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Chesley B. Sullenberger
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Highest Duty: My Search For What Really Matters

3.99 of 5 stars 3.99  ·  rating details  ·  1,040 ratings  ·  230 reviews
Get to know "Sully" your pilot neighbor, from Danville.
Absolutely riveting.. Written with zero bravado, and harrowing accuracy..
Published (first published January 1st 2009)
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I have profound respect and admiration for Captain Sullenberger. Because of his lifetime of hard work and dedication, his clear thinking and his respect for life, a tragedy was averted that day on the Hudson.
Very inspirational story on Chesley's life and the events of Flight 1549 that crash landed successfully on the Hudson river in New York just 5 minutes after takeoff in Jan 2009 after a flock of Canada geese took out both engines. All 155 onboard survived. Through the dedication to his craft and also to his copilot and three crew members, they were able to stay calm in the midst of a harrowing experience, react to the best of their abilities, and make split second decisions to save the lives of a ...more
I enjoyed this book. The author makes the case that his miraculous landing of the disabled plane on the Hudson last January was a culmination of a life lived paying attention to what he was doing (especially flying) and carefully following the rules. I enjoyed reading about his passion for flying starting at age 5 and how he began lessons at age 16. It's wonderful to read about someone who is so focussed that he never had any doubt about his direction in life. His time at the Air Force Academy a ...more
What do you think your biography would read like? I think it would read a lot like this biography. Most of the time I was reading I would ask myself, why am I reading this. Oh yeah, it is because of the landing of the plane in the river. This event is included, but it is at the end of the book. I keep trying not to say his life isn't worth reading about, because I am sure every life has a great story to tell. I tell stories of things that have happened to me…. (imagine me trailing off to mumblin ...more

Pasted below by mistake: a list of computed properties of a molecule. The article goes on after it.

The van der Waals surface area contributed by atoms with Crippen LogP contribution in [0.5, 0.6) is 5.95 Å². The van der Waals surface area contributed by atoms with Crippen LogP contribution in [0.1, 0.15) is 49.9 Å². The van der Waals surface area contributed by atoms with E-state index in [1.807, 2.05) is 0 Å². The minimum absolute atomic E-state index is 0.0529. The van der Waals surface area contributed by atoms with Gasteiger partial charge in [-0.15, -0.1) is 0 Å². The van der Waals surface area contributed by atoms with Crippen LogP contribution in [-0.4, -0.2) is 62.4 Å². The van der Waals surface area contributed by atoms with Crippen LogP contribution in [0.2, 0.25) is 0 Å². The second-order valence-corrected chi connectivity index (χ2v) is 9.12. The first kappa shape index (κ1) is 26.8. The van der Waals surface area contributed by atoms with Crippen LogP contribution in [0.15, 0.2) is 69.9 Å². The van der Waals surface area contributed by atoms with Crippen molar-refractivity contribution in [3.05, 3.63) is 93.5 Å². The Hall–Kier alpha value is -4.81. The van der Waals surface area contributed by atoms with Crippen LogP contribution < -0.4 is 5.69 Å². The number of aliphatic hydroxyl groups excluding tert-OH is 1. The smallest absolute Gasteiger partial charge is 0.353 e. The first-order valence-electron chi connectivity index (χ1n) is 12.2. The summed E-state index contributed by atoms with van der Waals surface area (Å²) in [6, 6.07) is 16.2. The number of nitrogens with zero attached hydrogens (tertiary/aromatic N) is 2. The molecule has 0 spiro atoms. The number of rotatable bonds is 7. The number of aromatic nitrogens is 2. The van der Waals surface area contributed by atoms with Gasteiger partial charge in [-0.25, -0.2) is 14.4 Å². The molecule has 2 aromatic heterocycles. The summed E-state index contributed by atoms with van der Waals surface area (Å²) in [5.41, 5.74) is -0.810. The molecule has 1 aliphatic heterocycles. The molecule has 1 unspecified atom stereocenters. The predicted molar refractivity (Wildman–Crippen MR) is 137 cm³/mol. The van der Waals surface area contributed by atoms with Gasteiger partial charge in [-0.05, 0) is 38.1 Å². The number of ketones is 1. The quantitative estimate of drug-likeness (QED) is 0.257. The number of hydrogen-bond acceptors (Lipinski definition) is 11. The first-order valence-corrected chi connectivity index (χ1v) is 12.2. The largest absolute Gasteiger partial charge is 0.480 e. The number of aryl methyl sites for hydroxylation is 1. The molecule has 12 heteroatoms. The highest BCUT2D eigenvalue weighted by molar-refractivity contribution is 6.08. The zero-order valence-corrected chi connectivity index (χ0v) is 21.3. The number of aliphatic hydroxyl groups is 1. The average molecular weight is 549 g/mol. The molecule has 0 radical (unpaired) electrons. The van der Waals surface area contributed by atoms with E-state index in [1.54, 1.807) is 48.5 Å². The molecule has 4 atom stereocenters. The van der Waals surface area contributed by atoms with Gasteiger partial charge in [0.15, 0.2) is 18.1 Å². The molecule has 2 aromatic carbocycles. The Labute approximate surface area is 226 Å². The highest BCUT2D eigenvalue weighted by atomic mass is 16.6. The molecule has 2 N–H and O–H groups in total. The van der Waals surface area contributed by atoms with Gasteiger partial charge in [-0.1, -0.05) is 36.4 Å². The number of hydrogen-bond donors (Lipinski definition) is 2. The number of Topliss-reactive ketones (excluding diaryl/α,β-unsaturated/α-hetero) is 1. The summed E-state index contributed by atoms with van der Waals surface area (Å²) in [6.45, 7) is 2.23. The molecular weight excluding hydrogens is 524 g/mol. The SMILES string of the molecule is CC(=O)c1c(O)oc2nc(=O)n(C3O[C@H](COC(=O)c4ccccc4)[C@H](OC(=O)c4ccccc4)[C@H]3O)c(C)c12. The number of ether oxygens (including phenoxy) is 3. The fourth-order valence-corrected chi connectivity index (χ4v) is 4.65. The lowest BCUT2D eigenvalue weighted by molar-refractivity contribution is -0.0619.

Like the man, a straight-forward and likable autobiography of the first national hero since Rudy Guiliani. The ecstatic embrace of “Miracle on the Hudson” pilot Chesley B. “Sully” Sullenberger’s reveals much about the U.S. near the end of the first decade of this millennium. Sully’s authenticity and actual passion for doing excellent work in his chosen field starkly contrasts the gestalt at a time when Sarah Palin is considered an inspirational leader, Donald Trump the consummate entrepreneur, a ...more
This is an inspiring story about a man who would be very capable in the cockpit of any plane. I would like him to be my pilot on any flight! He seems to be more at home in the air than on the ground. He knew his life would be in aviation at the age of five.

The story is really an autobiography of this disciplined and conscientious man who researches and completes anything he does with a thoroughness unlike most people. The latter part of the book describes the experience of Sully and his crew an
Will Byrnes
Captain Chesley “Sully” Sullenberger has written (with the help of Jeffrey Zaslow) a very readable memoir that details not only the specifics of his memorable Hudson River landing of flight 1549, but a very convincing explanation of how he was able to get it done.

The book’s subtitle is “My Search for What Really Matters,” and while what Sullenberger reports may be aeronautical, it ain’t rocket science. It was a combination of his own talent as a pilot and thousands of hours piloting aircraft, y
Dec 12, 2009 Julie rated it 5 of 5 stars  ·  review of another edition
Recommends it for: evryone who wants to cheer for the good guys!
What a miracle ... and what a life! One of the good guys ... and gives tribute to all those that helped saved the 155 people as he performed a perfect water landing in the NY Hudson River last January. He stated many memorable quotes but one that really stuck out was" Everyone's reputation is made on a daily basis. There are little incremental things - worthwhile efforts, moment you were helpful to others - and after a life time, they add up to something. You can feel as if you lived and it matt ...more
Most people when they see this book will probably think that it is only about the now famous "Miracle on the Hudson" airplane accident that captivated the nation in Jan. 2009. But it is actually a lot more than that. Mr. Sullenberger, with the aid of Mr. Zaslow, have written a fine autobiography about his life, the love of flying he has had since he was a young boy, and the values and life experiences that prepared him for this one-in-a-billion emergency. As Mr. Sullenberger admits, he is just a ...more
First of all let me just say that I LOVE Sully Sullenberger. I think he is such a great man, and a hero, even if he disagrees with that description. Having said that, I definitely enjoyed his book because it gave you insight on how he became the man he is today and how he thinks. He's a wise man and throughout the book I found myself often taking things he said to heart and treating it as if he was giving me personal advice, almost as if he were telling me this story himself. While some of the p ...more